San Francisco acts locally, thinks globally with foreign-policy resolutions 

Supervisors passed a resolution Tuesday urging the U.S. to cut military spending and stop wars in Iraq and Afghanistan. - AP FILE PHOTO
  • AP file photo
  • Supervisors passed a resolution Tuesday urging the U.S. to cut military spending and stop wars in Iraq and Afghanistan.

The city of San Francisco is not a member of the United Nations, but don’t bother local elected leaders with facts like that — they’re too busy crafting unsolicited foreign policy positions.

Tuesday’s 8-3 Board of Supervisors approval of a nonbinding resolution urging the U.S. government to slash military spending and to end the wars in Iraq and Afghanistan was only the latest move in a string of mostly futile attempts to sway the outcome of international affairs.

Whether it’s strife in Northern Ireland, the ongoing Israeli-Palestinian conflict or the Iraq War, supervisors over the years have spent more time debating global issues than a political science class.

“Some San Franciscans would prefer to deal with issues like fixing our streets or getting Muni to run on time,” said local political consultant Jim Ross, “rather than making sure the federal government knows how San Francisco feels about spending on foreign wars and that sort of thing.”

But Ross said certain international issues, such as apartheid in South Africa, have been decided by pressure from foreign sources, including San Francisco.

“A lot of that came from Americans and other foreigners wanting to stop investing in South Africa,” Ross said. “San Francisco was a leader in that.”

Public affairs consultant Alex Clemens said when issues have momentum, San Francisco is able to contribute to a measurable cumulative impact. But if The City forges its own path, the result is often perceived as mere noise, he said.

“There are people who think it’s foolish to talk about anything outside the city borders, and others believe it’s scandalous to think that they don’t,” Clemens said.

Supervisor John Avalos — the sponsor of Tuesday’s resolution — said war spending may start with the federal government, but its impact is deeply felt on the local level because disproportionate military budgets take away from basic services.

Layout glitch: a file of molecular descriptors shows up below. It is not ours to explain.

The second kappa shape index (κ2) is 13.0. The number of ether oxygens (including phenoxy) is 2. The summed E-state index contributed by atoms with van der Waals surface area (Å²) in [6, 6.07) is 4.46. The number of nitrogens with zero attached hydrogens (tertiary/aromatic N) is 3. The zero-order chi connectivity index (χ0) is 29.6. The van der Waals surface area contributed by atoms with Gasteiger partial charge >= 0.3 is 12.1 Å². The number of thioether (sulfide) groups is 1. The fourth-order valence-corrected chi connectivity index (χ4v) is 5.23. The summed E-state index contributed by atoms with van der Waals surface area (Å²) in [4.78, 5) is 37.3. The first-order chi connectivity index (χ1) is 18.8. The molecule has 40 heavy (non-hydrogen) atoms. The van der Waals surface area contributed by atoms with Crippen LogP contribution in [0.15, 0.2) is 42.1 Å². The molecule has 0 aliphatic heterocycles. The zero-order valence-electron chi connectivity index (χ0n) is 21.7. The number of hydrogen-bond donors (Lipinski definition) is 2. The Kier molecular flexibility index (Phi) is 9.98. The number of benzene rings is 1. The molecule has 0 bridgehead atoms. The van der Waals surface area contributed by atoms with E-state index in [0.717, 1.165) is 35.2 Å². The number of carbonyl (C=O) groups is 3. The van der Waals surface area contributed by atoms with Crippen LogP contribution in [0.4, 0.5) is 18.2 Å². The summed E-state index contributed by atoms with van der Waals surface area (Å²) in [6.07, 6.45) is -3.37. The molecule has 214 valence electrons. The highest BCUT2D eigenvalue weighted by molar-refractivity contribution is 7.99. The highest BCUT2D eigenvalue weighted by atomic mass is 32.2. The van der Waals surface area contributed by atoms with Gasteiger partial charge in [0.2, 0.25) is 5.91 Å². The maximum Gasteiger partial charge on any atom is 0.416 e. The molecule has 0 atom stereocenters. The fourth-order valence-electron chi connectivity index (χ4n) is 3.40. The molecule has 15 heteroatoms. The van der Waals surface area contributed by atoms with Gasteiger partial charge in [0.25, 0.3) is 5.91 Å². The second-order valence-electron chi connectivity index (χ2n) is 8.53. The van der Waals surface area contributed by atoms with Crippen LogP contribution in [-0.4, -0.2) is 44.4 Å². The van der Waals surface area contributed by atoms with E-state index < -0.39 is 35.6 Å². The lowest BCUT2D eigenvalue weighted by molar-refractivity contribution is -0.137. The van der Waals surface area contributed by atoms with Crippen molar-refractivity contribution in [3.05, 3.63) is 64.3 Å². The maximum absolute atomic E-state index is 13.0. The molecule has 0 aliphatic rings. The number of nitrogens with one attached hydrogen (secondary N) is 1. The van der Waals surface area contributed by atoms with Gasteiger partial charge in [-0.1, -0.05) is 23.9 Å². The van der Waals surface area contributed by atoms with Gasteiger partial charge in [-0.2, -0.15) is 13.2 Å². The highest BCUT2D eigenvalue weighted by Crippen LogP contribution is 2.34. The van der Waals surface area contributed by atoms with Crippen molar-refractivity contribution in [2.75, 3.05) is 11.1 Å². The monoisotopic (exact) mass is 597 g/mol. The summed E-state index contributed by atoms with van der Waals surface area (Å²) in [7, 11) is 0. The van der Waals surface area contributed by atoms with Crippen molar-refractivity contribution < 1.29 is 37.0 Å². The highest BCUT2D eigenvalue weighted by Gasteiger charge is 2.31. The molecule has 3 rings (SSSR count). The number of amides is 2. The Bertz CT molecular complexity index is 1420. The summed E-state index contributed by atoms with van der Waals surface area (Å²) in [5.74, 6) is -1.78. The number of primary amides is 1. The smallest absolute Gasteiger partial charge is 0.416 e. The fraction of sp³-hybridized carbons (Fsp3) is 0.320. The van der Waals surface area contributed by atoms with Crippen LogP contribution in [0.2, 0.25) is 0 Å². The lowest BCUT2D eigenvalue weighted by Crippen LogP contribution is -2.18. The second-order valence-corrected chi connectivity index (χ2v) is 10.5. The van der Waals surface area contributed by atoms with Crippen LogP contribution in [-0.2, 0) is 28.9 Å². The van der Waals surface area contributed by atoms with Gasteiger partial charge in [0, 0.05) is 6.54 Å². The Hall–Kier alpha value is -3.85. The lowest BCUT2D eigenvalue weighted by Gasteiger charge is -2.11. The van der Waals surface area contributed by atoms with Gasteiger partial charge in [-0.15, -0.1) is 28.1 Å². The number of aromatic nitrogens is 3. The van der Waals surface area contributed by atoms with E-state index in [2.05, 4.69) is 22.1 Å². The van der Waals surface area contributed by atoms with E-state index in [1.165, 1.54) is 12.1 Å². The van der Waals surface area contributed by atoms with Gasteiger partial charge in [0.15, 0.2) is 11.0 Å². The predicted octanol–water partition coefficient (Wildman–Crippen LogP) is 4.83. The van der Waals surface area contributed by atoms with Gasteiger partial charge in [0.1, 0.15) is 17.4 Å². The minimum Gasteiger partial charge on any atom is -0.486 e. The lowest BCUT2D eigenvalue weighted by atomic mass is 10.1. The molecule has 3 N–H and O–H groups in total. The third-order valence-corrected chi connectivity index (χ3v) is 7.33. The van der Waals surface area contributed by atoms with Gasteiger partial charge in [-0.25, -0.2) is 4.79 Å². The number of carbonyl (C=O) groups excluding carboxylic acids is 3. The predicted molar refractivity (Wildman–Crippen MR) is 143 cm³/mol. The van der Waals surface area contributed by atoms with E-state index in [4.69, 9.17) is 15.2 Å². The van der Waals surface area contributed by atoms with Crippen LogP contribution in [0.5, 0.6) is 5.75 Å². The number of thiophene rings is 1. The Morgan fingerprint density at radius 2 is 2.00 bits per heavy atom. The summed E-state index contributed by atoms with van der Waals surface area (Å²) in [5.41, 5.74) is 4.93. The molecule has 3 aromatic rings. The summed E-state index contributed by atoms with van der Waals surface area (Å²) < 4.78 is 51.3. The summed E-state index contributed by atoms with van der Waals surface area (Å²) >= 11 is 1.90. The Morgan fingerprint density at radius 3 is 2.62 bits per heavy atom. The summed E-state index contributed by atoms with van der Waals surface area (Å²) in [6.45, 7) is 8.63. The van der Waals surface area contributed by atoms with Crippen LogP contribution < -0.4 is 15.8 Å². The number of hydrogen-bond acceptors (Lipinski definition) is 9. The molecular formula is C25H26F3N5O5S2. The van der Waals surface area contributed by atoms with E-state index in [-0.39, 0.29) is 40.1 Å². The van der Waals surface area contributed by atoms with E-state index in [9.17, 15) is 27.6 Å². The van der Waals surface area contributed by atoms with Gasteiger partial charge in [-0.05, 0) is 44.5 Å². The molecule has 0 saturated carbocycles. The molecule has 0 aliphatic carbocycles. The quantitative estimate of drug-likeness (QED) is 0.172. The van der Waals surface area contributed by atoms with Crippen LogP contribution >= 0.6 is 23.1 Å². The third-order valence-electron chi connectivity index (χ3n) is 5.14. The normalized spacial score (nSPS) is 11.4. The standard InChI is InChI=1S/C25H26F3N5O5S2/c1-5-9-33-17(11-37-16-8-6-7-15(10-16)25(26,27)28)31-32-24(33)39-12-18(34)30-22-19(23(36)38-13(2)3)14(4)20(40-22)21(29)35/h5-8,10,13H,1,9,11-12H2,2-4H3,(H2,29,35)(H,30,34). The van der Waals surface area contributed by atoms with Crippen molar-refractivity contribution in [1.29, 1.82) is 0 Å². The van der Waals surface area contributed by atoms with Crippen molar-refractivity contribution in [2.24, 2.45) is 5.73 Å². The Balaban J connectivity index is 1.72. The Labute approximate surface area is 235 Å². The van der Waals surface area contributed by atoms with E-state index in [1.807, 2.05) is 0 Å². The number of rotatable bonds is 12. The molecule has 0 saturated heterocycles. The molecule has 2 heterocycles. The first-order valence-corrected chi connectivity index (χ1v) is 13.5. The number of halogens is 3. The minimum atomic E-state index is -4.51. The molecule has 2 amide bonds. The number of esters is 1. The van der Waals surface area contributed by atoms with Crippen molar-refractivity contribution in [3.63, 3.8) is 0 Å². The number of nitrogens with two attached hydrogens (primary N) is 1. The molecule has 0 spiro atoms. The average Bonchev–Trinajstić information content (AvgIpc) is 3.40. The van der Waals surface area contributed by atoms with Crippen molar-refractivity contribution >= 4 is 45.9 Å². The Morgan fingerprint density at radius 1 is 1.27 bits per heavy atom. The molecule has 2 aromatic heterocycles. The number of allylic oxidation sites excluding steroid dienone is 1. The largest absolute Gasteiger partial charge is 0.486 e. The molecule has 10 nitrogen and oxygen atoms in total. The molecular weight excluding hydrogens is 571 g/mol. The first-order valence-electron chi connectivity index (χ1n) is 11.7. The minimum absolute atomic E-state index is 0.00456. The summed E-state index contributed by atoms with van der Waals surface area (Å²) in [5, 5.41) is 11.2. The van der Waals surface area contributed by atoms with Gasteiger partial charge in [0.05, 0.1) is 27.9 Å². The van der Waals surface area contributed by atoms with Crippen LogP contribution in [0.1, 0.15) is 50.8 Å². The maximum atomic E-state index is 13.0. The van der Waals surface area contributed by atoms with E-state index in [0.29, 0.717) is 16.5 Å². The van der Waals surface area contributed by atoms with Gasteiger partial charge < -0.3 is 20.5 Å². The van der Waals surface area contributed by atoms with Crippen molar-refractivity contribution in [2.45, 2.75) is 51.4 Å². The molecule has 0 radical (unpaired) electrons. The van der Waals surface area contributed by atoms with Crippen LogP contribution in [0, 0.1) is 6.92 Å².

“That figure amounts to a great deal of money not going to education, health care, public infrastructure and opportunity for current and future generations here at home,” Avalos said.

Supervisor Mark Farrell, who voted against Tuesday’s resolution, said he’s opposed to the general concept of weighing in on nonlocal matters.

“We have enough problems to worry about,” Farrell said.

Tony Hall, a former supervisor and mayoral candidate, was even more pointed in his distaste for such resolutions, attributing their creation to “big egos” among local legislators.

“They can’t even handle their own districts,” Hall said.

dschreiber@sfexaminer.com

Speaking out on world events

  • 1987: Union and activist demonstrations against apartheid culminate in a ballot measure to let The City request a voluntary boycott on supporting South African commerce.
  • 1991: San Francisco agrees to support the MacBride Principles, a set of employment practices aimed at ending religious persecution in Northern Ireland.
  • 2006: Supervisors vote to make San Francisco the first large municipality to officially call for the impeachment of President George W. Bush and Vice President Dick Cheney.
  • 2007: Supervisors vote in favor of calling for troop removal from the Iraq War.
  • 2010: Supervisors conduct four hours of debate on whether to denounce Israel over the raid of Gaza-bound aid flotillas.

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Dan Schreiber

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